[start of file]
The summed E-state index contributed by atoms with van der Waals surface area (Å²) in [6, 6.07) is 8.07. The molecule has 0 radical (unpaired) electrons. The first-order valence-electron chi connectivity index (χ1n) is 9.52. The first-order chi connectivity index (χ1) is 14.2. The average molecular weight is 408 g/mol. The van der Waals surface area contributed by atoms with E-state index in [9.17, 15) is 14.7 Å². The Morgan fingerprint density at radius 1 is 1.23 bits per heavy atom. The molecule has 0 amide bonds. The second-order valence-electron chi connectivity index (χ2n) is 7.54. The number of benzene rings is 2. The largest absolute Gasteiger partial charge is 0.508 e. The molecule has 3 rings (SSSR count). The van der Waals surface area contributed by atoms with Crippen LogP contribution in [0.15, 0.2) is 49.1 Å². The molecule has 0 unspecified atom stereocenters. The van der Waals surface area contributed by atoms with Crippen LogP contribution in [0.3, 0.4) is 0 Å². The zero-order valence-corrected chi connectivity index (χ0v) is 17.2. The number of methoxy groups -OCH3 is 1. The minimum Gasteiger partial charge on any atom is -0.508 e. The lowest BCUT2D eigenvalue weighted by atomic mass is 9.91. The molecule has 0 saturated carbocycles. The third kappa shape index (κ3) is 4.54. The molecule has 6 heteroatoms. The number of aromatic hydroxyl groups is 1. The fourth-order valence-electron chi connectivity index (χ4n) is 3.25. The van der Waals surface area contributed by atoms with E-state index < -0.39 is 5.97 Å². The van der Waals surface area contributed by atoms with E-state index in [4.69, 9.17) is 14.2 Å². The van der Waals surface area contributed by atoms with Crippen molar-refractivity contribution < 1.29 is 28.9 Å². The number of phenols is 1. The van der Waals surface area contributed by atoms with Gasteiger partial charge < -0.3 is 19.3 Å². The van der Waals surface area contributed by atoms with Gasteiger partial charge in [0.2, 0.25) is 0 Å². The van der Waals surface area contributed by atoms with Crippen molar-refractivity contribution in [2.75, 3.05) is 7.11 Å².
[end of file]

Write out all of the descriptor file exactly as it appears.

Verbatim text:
The summed E-state index contributed by atoms with van der Waals surface area (Å²) in [6, 6.07) is 8.07. The molecule has 0 radical (unpaired) electrons. The first-order valence-electron chi connectivity index (χ1n) is 9.52. The first-order chi connectivity index (χ1) is 14.2. The average molecular weight is 408 g/mol. The van der Waals surface area contributed by atoms with E-state index in [9.17, 15) is 14.7 Å². The Morgan fingerprint density at radius 1 is 1.23 bits per heavy atom. The molecule has 0 amide bonds. The second-order valence-electron chi connectivity index (χ2n) is 7.54. The number of benzene rings is 2. The largest absolute Gasteiger partial charge is 0.508 e. The molecule has 3 rings (SSSR count). The van der Waals surface area contributed by atoms with Crippen LogP contribution in [0.15, 0.2) is 49.1 Å². The molecule has 0 unspecified atom stereocenters. The van der Waals surface area contributed by atoms with Crippen LogP contribution in [0.3, 0.4) is 0 Å². The zero-order valence-corrected chi connectivity index (χ0v) is 17.2. The number of methoxy groups -OCH3 is 1. The minimum Gasteiger partial charge on any atom is -0.508 e. The lowest BCUT2D eigenvalue weighted by atomic mass is 9.91. The molecule has 0 saturated carbocycles. The third kappa shape index (κ3) is 4.54. The molecule has 6 heteroatoms. The number of aromatic hydroxyl groups is 1. The fourth-order valence-electron chi connectivity index (χ4n) is 3.25. The van der Waals surface area contributed by atoms with E-state index < -0.39 is 5.97 Å². The van der Waals surface area contributed by atoms with E-state index in [4.69, 9.17) is 14.2 Å². The van der Waals surface area contributed by atoms with Crippen molar-refractivity contribution < 1.29 is 28.9 Å². The number of phenols is 1. The van der Waals surface area contributed by atoms with Gasteiger partial charge < -0.3 is 19.3 Å². The van der Waals surface area contributed by atoms with Gasteiger partial charge in [0.2, 0.25) is 0 Å². The van der Waals surface area contributed by atoms with Crippen molar-refractivity contribution in [2.75, 3.05) is 7.11 Å².